As employees apply for buyouts, plants suspend operations, and managers institute a plan to recover from poor performance, GM has started a blog to give employees a chance to vent.
As troubled auto giant GM attempts a comeback, it has opened employee conversations to the public.
GM launched an employee blog last week and announced that it would not shy away from controversy. That news comes as employees apply for buyouts, plants suspend operations and managers institute a plan to recover from poor performance.
Michael Wiley, director of GM's New Media, wrote that the FYI Blog represents a departure from FastLane, which has become the domain of senior executives.
"Over the last few months we decided that we could add another blog to our portfolio; and that it could be even more grassroots, providing an opportunity for all GM employees to contribute in one way or another," Wiley wrote. "Our hope is that this will be an effective way to spread the conversation about GM; that we can continue to get better at listening and maintaining the dialogue, and ultimately, create products and services that not only meet your needs but are truly the best.
So far, despite the company's difficult times, there are no complaints or negative comments.
Wiley said that the goal is to show positive developments that occur daily. The categories of information he called for include: "Cool Stuff" about innovations, products, technologies, facilities and manufacturing, "Our People" profiles about employees and their jobs, "News" that is positive, "Opinions" and "Guest Voices," featuring entries from outsiders.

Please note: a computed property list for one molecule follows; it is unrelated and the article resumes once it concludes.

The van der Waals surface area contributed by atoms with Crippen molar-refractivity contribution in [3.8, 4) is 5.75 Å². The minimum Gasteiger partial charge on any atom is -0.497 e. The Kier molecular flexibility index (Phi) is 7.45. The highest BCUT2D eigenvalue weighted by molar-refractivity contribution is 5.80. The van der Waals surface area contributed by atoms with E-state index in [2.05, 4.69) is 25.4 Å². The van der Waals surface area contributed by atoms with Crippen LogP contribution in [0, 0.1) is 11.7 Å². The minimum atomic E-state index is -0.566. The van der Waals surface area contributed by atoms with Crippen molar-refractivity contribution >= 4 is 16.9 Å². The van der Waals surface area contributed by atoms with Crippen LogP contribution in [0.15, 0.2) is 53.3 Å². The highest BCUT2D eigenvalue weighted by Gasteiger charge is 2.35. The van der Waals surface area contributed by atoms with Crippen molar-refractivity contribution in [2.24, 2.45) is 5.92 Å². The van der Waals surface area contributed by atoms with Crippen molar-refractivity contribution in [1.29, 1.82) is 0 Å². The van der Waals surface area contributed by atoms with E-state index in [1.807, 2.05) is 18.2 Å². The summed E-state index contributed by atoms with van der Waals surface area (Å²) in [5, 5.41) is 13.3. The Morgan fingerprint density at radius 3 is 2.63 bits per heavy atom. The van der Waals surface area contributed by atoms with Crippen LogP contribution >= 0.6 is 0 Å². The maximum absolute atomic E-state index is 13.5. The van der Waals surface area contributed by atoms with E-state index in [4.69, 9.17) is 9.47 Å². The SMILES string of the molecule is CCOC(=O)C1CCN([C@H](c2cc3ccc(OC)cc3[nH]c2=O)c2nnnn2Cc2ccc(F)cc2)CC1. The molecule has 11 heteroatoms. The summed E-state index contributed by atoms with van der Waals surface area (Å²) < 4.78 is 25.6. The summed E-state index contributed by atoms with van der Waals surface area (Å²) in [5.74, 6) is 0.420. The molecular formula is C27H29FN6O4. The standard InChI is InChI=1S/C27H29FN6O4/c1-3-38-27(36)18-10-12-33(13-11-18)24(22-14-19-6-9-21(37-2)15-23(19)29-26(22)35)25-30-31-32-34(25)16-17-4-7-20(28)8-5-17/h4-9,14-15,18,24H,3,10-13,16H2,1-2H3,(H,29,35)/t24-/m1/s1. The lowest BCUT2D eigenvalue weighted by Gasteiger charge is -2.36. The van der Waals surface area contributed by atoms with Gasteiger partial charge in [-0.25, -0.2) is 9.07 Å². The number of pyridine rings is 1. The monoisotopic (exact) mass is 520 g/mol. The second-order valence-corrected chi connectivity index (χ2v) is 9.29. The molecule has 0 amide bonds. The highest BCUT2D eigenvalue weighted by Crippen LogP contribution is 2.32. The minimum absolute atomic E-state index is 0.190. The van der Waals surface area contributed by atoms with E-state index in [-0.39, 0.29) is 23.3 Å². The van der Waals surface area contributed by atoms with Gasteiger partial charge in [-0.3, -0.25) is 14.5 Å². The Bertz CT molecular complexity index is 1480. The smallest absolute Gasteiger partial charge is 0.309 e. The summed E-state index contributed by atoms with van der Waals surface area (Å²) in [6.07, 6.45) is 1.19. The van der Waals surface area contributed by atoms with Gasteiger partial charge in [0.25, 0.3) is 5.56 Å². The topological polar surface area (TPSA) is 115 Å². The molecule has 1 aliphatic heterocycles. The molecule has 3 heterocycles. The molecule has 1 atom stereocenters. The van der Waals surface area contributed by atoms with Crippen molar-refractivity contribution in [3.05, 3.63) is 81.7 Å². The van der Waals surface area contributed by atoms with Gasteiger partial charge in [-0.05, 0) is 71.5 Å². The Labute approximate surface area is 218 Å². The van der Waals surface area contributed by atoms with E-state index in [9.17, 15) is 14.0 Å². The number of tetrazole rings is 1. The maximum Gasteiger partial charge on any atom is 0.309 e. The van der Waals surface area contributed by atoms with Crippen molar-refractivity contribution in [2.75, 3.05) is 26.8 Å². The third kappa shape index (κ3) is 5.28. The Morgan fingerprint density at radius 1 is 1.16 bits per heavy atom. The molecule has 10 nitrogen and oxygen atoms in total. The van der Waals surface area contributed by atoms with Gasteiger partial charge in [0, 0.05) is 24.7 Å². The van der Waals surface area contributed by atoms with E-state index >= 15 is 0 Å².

Proponents of employee blogs say they can speed communication and reduce e-mail volume. They also provide another way to reach consumers.
Forrester Research reported in December that 10 percent of consumers read blogs once a week.
Bloggers Chris Anderson and Doc Searls wonder if large companies are more inclined to use employee blogs when they are struggling. The Long Tail features a summary of their discussion on the topic. Their quick look at the numbers showed that companies with employee blogs had lower stock performance than those without them. They are continuing to test the theory, which essentially boils down to the idea that companies on the rise do not want to risk the spotlight, while those on the decline will try almost anything to improve communications and public perception.
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